Friday, May 04, 2007

Celebrities' political preening

Published: May 4, 2007 Milwaukee Journal Sentinel

If the entertainment elite could remove the words "decorum" or "credentials" from Webster's Dictionary, many of them would assuredly do so.

Consider Sheryl Crow's April 21 performance during the White House Correspondents Association Dinner in Washington. Crow decided to accost presidential adviser Karl Rove and, in the process, impress Lord knows who, about her passion for the topic of global warming.

Recounting this is not an indictment of anyone concerned about global warming. Rather, the issue is public behavior (or, more precisely, public misbehavior) by entertainers with dubious qualifications but plenty of pluck and A-list invitations to do their public preening.

To be honest, I do have a double standard. That is, I'd have less of a problem with the Crow-Rove ordeal if, instead of a musician, a renowned climatologist from Yale had cornered Rove and a heated debate ensued. At least such an altercation, while still socially awkward, would have taken place between people with depth and a useful angle. Crow? Precisely whom does she represent? All she wanted to do was have some fun, I thought.

I guess our Midwestern sensibilities come through differently at local entertainment outlets. I have attended many plays at the Sunset Playhouse and the Marcus Center over the years, and not once did an actor stop a performance, turn up the lights and pass the hat to save spotted owls. Maybe they know we didn't come to hear the political cause du jour.

The correspondents dinner has been a painful penance for every administration. And the casualties are chosen in a non-partisan manner.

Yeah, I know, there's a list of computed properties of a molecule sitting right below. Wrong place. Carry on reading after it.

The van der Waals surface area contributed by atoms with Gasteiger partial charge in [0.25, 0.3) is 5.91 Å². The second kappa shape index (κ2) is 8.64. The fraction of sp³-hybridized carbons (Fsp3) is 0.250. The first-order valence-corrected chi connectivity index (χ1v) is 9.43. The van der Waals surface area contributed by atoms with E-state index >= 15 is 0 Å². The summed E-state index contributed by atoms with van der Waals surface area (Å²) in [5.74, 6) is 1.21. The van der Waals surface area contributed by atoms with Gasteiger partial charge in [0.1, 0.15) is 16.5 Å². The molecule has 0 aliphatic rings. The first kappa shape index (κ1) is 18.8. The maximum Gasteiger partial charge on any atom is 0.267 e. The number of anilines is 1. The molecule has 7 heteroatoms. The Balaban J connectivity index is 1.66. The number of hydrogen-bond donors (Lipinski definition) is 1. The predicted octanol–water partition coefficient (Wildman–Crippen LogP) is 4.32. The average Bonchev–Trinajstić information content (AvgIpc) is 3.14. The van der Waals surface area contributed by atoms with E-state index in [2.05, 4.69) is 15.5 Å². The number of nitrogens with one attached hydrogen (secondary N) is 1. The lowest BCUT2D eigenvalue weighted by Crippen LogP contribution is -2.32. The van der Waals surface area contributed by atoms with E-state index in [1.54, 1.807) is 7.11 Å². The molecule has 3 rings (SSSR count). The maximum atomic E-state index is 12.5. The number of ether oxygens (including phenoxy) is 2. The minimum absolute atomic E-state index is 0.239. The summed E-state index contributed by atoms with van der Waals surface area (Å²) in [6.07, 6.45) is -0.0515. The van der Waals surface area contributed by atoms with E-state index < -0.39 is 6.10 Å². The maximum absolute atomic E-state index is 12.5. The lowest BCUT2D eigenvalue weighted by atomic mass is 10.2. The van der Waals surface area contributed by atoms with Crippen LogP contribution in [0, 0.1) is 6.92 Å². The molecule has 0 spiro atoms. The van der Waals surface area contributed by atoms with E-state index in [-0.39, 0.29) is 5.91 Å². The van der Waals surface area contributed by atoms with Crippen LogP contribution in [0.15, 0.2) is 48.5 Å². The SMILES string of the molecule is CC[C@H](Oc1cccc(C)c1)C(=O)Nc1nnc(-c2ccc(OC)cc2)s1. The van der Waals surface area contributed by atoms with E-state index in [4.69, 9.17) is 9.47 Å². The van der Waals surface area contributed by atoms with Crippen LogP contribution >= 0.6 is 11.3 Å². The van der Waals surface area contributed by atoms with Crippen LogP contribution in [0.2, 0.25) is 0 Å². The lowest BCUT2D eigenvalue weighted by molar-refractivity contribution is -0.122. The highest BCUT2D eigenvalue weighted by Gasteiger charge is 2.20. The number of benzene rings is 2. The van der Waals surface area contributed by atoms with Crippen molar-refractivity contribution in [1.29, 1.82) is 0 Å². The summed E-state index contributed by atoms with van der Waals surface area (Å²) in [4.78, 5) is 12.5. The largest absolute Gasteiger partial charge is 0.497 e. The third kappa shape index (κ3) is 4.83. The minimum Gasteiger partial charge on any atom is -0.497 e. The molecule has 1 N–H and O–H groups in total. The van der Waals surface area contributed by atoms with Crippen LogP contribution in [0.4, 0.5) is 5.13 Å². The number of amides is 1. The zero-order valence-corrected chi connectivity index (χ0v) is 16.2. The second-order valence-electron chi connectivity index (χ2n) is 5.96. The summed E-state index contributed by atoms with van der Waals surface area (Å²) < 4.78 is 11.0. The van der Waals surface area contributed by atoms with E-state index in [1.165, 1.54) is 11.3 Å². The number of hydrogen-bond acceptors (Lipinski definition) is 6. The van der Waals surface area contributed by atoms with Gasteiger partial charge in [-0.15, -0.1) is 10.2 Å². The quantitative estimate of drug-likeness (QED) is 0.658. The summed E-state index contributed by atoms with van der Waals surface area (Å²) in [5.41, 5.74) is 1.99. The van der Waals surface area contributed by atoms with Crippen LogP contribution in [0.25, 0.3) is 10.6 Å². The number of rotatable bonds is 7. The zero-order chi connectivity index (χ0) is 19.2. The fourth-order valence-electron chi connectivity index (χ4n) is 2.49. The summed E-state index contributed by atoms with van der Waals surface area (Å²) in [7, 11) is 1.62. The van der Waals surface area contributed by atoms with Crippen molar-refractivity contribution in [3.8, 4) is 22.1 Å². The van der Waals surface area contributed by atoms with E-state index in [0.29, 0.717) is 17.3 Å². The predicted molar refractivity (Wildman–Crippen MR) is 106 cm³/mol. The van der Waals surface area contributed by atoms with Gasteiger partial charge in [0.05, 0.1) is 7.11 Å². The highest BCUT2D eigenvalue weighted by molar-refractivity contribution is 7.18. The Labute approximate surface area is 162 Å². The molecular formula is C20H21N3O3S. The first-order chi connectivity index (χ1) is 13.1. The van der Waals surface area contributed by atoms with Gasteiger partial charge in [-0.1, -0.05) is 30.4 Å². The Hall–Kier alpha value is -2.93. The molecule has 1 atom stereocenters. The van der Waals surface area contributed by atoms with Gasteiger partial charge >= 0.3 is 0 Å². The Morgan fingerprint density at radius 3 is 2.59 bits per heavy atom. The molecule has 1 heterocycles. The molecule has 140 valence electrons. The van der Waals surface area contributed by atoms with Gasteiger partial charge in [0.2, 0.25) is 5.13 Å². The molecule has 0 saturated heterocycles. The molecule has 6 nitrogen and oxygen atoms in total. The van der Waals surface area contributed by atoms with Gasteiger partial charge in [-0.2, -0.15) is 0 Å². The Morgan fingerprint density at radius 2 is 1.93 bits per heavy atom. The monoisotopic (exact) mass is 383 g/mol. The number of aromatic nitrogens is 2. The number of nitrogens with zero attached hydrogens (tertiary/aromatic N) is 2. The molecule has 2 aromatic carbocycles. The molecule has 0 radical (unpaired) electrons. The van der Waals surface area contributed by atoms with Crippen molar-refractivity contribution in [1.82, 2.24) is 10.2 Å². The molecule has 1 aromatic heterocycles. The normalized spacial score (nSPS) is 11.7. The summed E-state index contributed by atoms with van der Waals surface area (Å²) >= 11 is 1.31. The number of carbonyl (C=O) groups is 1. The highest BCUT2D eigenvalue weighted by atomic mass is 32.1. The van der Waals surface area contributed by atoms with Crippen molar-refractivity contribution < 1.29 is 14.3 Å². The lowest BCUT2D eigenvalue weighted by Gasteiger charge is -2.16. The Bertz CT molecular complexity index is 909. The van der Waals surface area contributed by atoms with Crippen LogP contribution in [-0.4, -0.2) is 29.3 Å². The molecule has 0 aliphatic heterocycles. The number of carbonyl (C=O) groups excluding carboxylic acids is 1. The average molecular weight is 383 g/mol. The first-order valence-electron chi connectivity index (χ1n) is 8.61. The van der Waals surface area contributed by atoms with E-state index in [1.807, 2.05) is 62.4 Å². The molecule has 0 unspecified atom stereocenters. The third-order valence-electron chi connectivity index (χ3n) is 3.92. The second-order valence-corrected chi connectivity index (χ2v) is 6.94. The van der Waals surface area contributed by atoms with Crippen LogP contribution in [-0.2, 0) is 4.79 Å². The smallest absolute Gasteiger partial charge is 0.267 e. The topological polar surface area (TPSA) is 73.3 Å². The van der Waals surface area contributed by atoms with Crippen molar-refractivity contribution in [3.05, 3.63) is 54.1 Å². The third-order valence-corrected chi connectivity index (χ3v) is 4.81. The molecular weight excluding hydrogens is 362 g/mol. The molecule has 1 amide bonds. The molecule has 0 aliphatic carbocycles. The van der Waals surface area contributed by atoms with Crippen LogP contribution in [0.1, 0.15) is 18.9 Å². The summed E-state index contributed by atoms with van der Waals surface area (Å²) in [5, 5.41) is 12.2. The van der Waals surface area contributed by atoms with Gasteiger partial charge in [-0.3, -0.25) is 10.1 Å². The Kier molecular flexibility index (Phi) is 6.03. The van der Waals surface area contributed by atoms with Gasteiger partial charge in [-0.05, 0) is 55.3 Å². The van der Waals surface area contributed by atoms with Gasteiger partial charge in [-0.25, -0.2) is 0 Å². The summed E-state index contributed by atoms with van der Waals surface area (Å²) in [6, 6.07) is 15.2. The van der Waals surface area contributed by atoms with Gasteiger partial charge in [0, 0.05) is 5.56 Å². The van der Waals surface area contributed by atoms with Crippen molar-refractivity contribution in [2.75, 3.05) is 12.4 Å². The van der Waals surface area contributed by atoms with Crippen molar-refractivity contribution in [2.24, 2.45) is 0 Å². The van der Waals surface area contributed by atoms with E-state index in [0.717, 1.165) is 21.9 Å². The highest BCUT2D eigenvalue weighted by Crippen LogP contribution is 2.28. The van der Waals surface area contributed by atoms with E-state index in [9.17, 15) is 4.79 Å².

I'm not referring to good-natured ribbing but rather the type of thing spewed by now-disgraced radio jock Don Imus, who took the podium in 1996 and proceeded to caricature a sexual encounter between President Clinton and someone other than his wife, Hillary. All this done, of course, with the first couple seated next to Imus' lectern on national television.

No, a successful entertainment career doesn't mean you forfeit a right to public debate on serious issues. But it should mean that you make sense, that you espouse your views at a proper time and place and that you thoroughly understand what you are talking about. Bono, lead singer of the rock band U2, courts lawmakers for debt relief to impoverished nations, but he does so without making silly public displays or mindless pleas. Moreover, he has impressed government officials with a command of complicated issues. In short, he gets it. If you want to be taken seriously on world affairs, you need more than a Grammy and a choice table at the Washington Hilton.

Three years before the Imus debacle, we witnessed Richard Gere at the Academy Awards lapsing into a dreamy metaphysical trance to "send a message" to the people of Tibet, Deng Xiaoping and perhaps someone at a Dairy Queen in Vermont. We never heard what his message was, but afterward, 38 states wanted to revoke Gere's driving privileges.

Want another recent example? I never understood why Rosie O'Donnell occupies the airwaves, but after the Supreme Court upheld the federal partial-birth abortion ban, she decried on "The View" the lack of a "separation of church and state in America" because five Supreme Court justices happen to be Catholic.

With rigorous analytical thinking like that, who needs to stay in school? Not O'Donnell, who dropped out of college with a 1.62 grade-point average.

With O'Donnell vacating "The View," the state of political discourse in America just improved.